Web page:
Tourism ministry causes outrage after unveiling 13 million tour package 

At a time when most Kenyans are not only avoiding heavy spending but in fact struggling to make ends meet after having suffered the adverse effects of the deadly Corona virus pandemic, the Ministry of Tourism has caused outrage and sparked controversy after unveiling a travelling package that is way out of the reach of many Kenyans, and totally ignores the economic realities on the ground. This comes at a time when there’s a push to encourage domestic tourism.

The super-wealthy are seeking new travel experiences in Maasai Mara, Laikipia and Samburu, following an Emirates private jet deal, a trend that is expected to boost boutique hotels in Kenya.

After the turbulent 2020 due to Covid-19, the rush to travel to unique destinations has grown and the super-rich are planning holidays to the wilderness, to tour African cities with interesting architecture, to eat dishes that they have not eaten before, and to help the underprivileged while at it.

The Ministry of Tourism has partnered with an African travel company, Roar Africa in curating the A-list wildlife destinations and city’s architectural designs for global elite travellers.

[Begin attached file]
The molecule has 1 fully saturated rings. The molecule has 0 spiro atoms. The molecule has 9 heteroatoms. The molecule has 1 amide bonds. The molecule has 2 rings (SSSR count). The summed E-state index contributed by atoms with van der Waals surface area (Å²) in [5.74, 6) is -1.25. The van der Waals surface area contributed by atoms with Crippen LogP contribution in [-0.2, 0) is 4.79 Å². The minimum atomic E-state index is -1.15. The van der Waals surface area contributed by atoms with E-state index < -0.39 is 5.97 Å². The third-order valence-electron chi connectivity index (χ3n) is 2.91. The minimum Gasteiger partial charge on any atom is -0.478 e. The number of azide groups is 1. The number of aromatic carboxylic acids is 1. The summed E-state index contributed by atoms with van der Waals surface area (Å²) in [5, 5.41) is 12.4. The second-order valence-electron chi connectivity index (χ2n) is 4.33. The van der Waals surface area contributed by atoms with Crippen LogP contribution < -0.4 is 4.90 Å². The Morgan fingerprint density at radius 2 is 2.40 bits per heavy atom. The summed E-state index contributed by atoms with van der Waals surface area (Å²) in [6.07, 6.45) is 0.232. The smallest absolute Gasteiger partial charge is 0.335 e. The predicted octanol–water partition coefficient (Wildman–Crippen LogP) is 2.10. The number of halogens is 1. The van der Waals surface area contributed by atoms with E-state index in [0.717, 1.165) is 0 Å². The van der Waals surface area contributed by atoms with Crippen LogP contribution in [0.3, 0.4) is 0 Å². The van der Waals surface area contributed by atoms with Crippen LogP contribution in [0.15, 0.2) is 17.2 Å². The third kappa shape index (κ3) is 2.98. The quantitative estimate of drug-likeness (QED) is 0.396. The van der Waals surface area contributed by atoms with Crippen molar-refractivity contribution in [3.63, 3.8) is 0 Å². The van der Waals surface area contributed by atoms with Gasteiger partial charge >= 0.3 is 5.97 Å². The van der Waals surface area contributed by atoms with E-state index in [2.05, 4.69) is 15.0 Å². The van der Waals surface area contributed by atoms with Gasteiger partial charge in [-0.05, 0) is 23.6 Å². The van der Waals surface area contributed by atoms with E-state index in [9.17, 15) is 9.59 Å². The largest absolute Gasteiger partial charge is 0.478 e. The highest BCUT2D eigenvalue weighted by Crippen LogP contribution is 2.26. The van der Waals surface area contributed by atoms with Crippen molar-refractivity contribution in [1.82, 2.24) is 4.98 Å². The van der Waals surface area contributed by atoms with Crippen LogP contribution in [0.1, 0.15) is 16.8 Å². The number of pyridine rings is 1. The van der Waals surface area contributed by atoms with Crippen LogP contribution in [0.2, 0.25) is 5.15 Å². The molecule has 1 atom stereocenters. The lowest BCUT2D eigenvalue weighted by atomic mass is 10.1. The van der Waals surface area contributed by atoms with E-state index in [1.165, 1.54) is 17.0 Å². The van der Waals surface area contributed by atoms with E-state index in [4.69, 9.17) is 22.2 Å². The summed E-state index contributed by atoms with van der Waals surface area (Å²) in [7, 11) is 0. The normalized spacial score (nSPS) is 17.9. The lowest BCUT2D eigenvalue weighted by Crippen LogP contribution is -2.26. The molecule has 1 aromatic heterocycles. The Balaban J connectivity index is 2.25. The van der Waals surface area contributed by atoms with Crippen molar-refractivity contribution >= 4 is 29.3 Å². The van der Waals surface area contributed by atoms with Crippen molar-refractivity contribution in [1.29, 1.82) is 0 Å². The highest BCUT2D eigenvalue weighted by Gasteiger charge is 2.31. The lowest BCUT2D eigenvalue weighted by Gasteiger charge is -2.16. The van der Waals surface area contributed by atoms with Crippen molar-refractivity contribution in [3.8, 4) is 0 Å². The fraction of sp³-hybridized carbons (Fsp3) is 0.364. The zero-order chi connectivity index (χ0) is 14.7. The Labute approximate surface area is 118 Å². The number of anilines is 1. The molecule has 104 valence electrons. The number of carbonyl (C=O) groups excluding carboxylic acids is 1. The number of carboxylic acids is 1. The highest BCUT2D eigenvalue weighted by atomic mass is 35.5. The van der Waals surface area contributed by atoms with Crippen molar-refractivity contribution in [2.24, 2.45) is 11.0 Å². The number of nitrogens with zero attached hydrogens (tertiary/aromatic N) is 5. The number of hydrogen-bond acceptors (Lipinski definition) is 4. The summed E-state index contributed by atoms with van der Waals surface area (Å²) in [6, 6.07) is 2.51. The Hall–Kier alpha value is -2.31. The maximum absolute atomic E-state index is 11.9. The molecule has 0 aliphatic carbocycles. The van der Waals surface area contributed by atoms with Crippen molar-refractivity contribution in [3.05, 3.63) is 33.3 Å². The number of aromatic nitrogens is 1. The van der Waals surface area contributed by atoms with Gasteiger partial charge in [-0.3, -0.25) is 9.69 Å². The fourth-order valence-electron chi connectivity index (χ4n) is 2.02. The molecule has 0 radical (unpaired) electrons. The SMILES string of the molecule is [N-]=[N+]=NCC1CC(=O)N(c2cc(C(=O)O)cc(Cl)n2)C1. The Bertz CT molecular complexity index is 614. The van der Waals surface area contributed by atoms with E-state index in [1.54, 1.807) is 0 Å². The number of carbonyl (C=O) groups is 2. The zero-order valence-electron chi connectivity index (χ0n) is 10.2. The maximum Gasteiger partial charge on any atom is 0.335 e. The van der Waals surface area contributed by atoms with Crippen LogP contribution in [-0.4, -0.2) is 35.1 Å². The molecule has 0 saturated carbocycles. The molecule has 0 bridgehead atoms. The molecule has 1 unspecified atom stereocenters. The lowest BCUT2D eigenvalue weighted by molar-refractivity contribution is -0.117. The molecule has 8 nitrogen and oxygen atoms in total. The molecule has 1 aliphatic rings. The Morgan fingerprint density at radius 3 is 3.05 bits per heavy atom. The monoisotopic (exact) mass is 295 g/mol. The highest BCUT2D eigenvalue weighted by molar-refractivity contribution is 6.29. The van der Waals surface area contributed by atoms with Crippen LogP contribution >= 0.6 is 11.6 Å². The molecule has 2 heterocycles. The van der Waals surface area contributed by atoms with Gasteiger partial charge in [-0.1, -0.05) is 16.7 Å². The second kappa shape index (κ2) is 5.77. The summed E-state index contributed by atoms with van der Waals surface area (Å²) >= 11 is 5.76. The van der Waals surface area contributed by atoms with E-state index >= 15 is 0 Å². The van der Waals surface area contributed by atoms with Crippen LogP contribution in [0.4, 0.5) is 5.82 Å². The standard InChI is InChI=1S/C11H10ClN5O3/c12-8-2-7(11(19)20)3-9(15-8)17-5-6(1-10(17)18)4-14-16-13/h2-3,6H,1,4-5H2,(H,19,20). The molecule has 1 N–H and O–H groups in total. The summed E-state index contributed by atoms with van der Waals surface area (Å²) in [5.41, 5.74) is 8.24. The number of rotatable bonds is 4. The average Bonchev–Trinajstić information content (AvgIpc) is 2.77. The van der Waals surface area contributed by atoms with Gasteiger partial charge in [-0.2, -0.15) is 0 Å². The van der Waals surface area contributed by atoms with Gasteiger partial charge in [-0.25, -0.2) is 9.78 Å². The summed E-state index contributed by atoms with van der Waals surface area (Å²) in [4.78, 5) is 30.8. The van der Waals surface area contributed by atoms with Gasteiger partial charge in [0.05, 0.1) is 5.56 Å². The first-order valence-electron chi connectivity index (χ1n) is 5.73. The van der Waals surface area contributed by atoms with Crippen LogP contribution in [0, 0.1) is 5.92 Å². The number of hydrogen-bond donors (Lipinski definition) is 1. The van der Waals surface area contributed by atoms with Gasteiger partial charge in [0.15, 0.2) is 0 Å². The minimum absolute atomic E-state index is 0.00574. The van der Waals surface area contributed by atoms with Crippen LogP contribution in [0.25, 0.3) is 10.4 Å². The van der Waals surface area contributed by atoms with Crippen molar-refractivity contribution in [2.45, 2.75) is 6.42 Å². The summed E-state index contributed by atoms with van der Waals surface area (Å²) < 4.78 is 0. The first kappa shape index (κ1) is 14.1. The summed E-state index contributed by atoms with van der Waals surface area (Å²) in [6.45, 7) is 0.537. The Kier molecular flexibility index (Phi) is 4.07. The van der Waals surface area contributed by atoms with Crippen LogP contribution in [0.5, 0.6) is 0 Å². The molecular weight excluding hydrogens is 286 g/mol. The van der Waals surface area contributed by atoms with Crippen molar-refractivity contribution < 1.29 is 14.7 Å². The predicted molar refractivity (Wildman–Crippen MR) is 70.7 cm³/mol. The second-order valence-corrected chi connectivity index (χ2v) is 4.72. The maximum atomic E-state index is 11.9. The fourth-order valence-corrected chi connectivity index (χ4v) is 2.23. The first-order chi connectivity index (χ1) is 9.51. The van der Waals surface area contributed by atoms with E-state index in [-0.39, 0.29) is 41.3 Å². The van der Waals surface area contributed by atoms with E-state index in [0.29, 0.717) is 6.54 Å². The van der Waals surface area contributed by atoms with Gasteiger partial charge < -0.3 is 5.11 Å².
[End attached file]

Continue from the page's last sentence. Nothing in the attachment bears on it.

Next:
Part of the Emirates Executive Private Jet Safari, will be wealthy holidaymakers staying Angama Mara and Cottar’s, tented camps in Maasai Mara, Segera Retreat, Ol Jogi, and Arijiju in Laikipia and Finch Hattons in Tsavo.

“We have painstakingly selected profound destinations and intimate wildlife discoveries to reveal what must be done to ensure that Africans, nature, and animals survive and thrive,” said Deborah Calmeyer, CEO Roar Africa for South Africa.

The holiday package is targeting 10 travellers with interest in preserving Africa’s wildlife, wild spaces, and communities while having fun.

As the sector recovers, the wealthy are opting for the seclusion of private jets, which carry fewer people and have personalised service, to avoid coronavirus.

The itinerary includes a visit to Zimbabwe’s Victoria Falls, Okavango Delta in Botswana, experiencing Kenya’s Great Migration and trekking with the world’s last wild mountain gorillas in the forests of Rwanda.
The 12-day safari is priced at Sh13.7 million ($125,000) per person.

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    Written by Joshua Wanga

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